On Sunday we looked at the story of Daniel and the Lion’s den. We really dove into it, past the simple highlight, and into the world of power and politics. The story of Daniel is set in the world of power, politics, governments, and kingdoms. And at the heart of the story is one simple but compelling question: where does your allegiance lie?
That’s the question we explored on Sunday. Does you allegiance lie with God above, or those around you? Do you follow our heavenly king, or earthly rulers? Who gets the final say in your life – God or yourself?
What we saw was how one man changed an entire nation. While it might sound extreme to say that but that is exactly what Daniel did. Worship of God was outlawed and Daniel had to choose where to place his allegiance. And rather than placing his allegiance with the powers around him, he placed it in the power of God above him and he changed his world.
Daniel was saved from the lion’s den, and the law outlawing the worship of God was overruled and turned into a farce. Through Daniel’s courageous act to challenge the powers that be, he brought about change.
This is our calling as well as Christians, as it has always been. We are called to follow God’s voice and his commands to stand up for justice, the orphan, widow, and foreigner. Our gospel is a political gospel in that it calls us to stand up to the kingdoms and rulers of this world seeking to follow God’s calling of loving him and loving others. Stanley Hauerwas once wrote:
Jesus’ death was a political death. If you ask one of the crucial theological questions – why was Jesus killed? – the answer isn’t “Because God want us to love one another.” Why would anyone kill Jesus for that? That’s stupid. It’s not even interesting. Why did Jesus get killed? Because he challenged the powers that be.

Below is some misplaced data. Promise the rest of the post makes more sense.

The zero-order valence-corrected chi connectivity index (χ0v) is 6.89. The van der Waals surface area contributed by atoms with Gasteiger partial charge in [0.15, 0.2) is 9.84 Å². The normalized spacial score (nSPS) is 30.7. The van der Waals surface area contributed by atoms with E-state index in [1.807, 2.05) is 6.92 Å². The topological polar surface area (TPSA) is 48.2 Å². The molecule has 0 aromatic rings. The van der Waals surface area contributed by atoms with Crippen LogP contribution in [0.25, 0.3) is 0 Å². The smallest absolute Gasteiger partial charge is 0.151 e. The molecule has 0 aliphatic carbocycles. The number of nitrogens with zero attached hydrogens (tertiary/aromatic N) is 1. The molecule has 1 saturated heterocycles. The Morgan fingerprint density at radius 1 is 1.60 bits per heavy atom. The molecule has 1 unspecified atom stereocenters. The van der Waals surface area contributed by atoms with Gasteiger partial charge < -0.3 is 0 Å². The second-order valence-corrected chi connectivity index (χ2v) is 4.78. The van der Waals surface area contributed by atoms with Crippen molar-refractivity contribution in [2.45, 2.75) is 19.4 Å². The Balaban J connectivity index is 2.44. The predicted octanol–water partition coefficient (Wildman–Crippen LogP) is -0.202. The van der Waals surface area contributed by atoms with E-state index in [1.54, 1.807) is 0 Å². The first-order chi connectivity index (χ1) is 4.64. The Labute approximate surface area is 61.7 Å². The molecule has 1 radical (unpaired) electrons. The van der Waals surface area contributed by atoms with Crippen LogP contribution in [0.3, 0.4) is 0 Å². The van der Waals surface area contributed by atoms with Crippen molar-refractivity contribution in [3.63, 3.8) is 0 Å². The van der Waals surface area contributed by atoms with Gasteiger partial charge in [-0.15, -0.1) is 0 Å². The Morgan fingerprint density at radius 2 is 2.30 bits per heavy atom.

I think that is true. Our calling is to be like Jesus calling into question the powers that oppress and marginalize.
So we wrapped it up by asking one simple question: where does your allegiance lie? And as we explored it we asked people that when this week’s decisions arise between following Jesus and following the rules of this world, that we choose Christ. This is how we change the world. Doing this means sometimes you get thrown into a den of lions, sometimes you get thrown into a furnace, and sometimes you get nailed to a cross. But what does happen every time we are faithful to God, we see God’s Kingdom come, we see the Spirit move, and we see the world changed one small bit at a time. And that’s what following Jesus is about, following Jesus one step at a time.
Big Idea: Who has your allegiance?
- This world is running contrary to God’s Kingdom
- How do you change a world that is going in the wrong direction?
- The Gospel is a political reality and a political statement
- His Kingdom is not based on killing, lying, or coercive power. His Kingdom is based on sacrifice, life, and truth.
- Key choices set the direction of your life
- It’s not the knowing that’s hard, It’s the doing that’s hard
- The longer you wait to make the right decision, the harder it is to make the right decision
- This story is about allegiance
- I may not face life and death decisions everyday, but I do face decisions to bring life or day into my life everyday
- We need to suffer the consequences of following God
Adult / Group Discussion Questions: What surprised you? What made you think? What did you take away? What was new? Where is your allegiance? Is it to God or things of this world? What made you most uncomfortable when we were talking? What grabbed your attention or your heart? How is God asking you to live our allegiance to him in this world this week?
Discussion Questions for Young Families Talk with your kids about the things of this world that aren’t from God (Hunger, war, violence, disease). Talk to them about how as Christians we are called to stand up and change those things. Ask them which things they want to change and then find a way to do it (i.e. sponsor a child, build a well, go to a homeless shelter etc)
Challenge for this Week Give God you Allegiance